So, uploading a file named '.htaccess' just won't work because of the trailing dots removal. But, what if we'll use a file name like '%00.htaccess'? TWiki will first try to remove any leading dots, but because the name doesn't have any (Because of the leading null byte) none will be removed. Then it will remove any dangerous characters - our null byte - and that will leave us with a nice clean '.htaccess' name.

But, what about the regex? We can see the regex only checks for a file named specifically '.htaccess'. For example, a file named '.htaccesstest' will be uploaded successfully.

But what can we do with that? Well, in Windows, file names ending with a dot will be changed - the dot will be removed. That means uploading a file named '.htaccess.' will pass the regex check, and the dot will be removed when storing the file, resulting in a file named '.htaccess'.

So, if we upload a file named '%00.htaccess.' and it contains the 'Options' directive as 'All' and the 'SetHandler' directive to allow CGI-scripts to be executed under a different extension, we will be able to execute code on the server.

Example attack post:

POST /Research/TWiki-6.0.0/bin/upload.cgi/Main/WebHome HTTP/1.1
Content-Type: multipart/form-data; boundary=----WebKitFormBoundary7AqcZ2eUSlxvoRFj
Cookie: TWIKISID=e7df45fd5e783fd6a44391dadd782c43
Content-Length: 391

Content-Disposition: form-data; name="crypttoken"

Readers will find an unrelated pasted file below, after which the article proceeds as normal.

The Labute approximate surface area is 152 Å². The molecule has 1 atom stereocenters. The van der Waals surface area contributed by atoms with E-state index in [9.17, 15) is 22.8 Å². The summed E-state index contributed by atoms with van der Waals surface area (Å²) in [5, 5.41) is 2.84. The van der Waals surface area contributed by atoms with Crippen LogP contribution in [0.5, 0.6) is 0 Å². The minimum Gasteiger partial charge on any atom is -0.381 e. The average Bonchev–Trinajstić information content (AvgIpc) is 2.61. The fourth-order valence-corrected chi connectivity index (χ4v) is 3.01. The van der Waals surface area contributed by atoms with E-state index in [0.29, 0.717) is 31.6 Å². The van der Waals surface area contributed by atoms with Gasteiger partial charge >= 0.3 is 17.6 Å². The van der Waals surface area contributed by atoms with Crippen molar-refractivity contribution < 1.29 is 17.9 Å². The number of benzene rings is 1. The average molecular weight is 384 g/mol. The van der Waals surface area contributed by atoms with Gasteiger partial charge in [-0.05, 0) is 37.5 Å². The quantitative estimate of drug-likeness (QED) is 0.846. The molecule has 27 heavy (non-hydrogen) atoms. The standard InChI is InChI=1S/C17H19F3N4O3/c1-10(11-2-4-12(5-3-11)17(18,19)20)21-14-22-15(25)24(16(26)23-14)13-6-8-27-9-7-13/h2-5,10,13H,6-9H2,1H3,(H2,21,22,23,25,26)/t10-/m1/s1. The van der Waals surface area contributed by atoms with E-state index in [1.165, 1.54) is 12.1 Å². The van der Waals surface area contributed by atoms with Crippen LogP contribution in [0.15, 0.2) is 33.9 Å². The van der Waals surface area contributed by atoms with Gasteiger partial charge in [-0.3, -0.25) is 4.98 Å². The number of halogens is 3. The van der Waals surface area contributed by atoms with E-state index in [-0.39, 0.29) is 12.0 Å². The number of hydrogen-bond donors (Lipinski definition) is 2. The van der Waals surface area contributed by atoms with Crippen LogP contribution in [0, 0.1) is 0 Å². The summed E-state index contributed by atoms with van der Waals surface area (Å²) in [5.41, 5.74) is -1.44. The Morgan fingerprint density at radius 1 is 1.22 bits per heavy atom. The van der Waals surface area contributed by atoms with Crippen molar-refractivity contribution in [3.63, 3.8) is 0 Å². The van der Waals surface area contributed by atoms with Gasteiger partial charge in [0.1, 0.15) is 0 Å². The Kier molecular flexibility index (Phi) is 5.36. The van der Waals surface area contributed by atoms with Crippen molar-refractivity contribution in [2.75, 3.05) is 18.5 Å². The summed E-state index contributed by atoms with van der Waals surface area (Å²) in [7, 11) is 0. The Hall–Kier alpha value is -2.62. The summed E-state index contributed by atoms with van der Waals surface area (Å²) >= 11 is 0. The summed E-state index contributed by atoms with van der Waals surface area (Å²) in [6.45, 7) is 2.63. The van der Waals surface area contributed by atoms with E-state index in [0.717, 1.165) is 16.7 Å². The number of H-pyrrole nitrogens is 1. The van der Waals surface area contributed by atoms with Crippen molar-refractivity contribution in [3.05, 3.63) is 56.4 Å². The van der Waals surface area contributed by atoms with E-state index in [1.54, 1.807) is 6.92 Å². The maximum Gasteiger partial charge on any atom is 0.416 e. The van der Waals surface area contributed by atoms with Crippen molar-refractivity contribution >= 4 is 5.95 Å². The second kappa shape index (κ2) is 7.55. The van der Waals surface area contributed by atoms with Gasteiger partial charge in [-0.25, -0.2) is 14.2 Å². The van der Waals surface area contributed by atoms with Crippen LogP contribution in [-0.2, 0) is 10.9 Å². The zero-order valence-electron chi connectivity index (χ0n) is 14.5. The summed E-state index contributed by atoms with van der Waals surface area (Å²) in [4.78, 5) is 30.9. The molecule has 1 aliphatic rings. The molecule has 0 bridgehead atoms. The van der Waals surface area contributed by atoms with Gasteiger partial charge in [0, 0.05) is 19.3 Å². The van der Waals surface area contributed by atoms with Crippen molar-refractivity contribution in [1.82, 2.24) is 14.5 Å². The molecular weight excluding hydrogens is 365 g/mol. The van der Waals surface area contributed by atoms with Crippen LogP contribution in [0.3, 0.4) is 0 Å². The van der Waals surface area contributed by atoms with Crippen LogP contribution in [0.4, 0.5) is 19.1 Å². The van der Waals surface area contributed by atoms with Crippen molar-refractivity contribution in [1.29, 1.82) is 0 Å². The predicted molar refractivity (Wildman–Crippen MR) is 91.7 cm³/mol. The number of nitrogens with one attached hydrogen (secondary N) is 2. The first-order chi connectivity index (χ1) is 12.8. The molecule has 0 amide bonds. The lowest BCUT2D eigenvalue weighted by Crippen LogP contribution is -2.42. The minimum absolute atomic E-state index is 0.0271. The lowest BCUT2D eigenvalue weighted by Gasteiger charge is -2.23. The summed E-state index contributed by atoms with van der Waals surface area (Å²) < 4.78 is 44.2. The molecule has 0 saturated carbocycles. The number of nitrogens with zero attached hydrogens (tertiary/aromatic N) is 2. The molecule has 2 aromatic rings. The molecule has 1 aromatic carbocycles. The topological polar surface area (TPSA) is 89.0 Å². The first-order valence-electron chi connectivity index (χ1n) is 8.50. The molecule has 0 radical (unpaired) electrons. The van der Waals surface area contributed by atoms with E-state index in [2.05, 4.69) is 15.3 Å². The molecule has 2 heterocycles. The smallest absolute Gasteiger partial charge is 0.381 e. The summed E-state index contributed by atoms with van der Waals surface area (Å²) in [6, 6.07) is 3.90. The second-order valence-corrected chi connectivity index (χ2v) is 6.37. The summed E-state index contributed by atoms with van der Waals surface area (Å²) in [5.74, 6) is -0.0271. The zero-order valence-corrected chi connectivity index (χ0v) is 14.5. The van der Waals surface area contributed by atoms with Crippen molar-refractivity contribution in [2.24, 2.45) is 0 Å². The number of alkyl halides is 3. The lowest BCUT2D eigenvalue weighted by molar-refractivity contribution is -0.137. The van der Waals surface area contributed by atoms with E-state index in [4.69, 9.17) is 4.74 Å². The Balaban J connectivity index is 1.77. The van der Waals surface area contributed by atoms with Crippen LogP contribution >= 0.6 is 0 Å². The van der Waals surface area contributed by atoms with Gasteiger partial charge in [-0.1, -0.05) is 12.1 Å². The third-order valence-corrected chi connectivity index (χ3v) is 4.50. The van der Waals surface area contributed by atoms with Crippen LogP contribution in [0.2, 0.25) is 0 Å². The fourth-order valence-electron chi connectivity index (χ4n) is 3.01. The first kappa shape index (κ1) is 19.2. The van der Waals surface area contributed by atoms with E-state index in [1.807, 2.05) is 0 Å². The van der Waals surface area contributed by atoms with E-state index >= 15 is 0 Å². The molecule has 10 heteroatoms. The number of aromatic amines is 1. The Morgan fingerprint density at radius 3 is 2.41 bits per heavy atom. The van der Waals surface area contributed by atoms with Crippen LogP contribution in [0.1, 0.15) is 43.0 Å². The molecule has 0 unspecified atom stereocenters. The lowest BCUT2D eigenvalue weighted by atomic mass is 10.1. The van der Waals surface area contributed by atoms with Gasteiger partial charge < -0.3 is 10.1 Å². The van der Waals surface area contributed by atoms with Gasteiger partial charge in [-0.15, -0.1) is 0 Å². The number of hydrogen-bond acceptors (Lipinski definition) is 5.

Content-Disposition: form-data; name="filepath2"; filename="%00.htaccess."
Content-Type: text/plain

Options All
<FilesMatch \.lolz$>
  SetHandler cgi-script


  • Apply hotfix (see patch below), or
  • Upgrade to the latest patched production release TWiki-6.0.1 (TWikiRelease06x00x01)

Hotfix for TWiki Production Release 6.0.0

Affected file: twiki/lib/TWiki/Sandbox.pm

Patch to sanitize uploaded file names:

--- TWiki/Sandbox.pm.save1   2014-10-01 19:50:45.000000000 -0400
+++ TWiki/Sandbox.pm   2014-10-01 20:13:31.000000000 -0400
@@ -194,8 +194,11 @@
     # remember to test with IE.  
     $fileName =~ s{[\\/]+$}{};  # Get rid of trailing slash/backslash (unlikely)
     $fileName =~ s!^.*[\\/]!!;  # Get rid of directory part
+    $fileName =~ s/[\x00-\x19]//go;  # Item7560: Remove non-printable characters
     my $origName = $fileName;
+    # Item7560: Strip trailing dots
+    $fileName =~ s/\.*$//o;
     # Change spaces to underscore
     $fileName =~ s/ /_/go;
     # Strip dots and slashes at start
@@ -214,6 +217,11 @@
     # Append .txt to some files
     $fileName =~ s/$TWiki::cfg{UploadFilter}/$1\.txt/goi;
+    # Item7483, prevent a null file name
+    if ( $fileName eq '' || $fileName =~ /^\./ ) {
+        $fileName = '_' . $fileName;
+    }
     # Untaint
     $fileName = untaintUnchecked($fileName);

This patch is handled at TWikibug:Item7560.

Note: In case you use a Perl accelerator make sure to clear the script cache. For example, in case of SpeedyCGI remove the speedy cache (tmp/speedy.*) before restarting Apache.

Hotfix for Older Affected TWiki Releases

Apply above patch (line numbers may vary).

Verify Hotfix

To verify the patch, upload a file with a POST as described in the details. Use any other non-printable character if you can't create a file with a null character, such as '%01.htaccess.'

Authors and Credits

Action Plan with Timeline

External Links

-- Peter Thoeny - 2014-10-07


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Topic revision: r3 - 2014-10-09 - PeterThoeny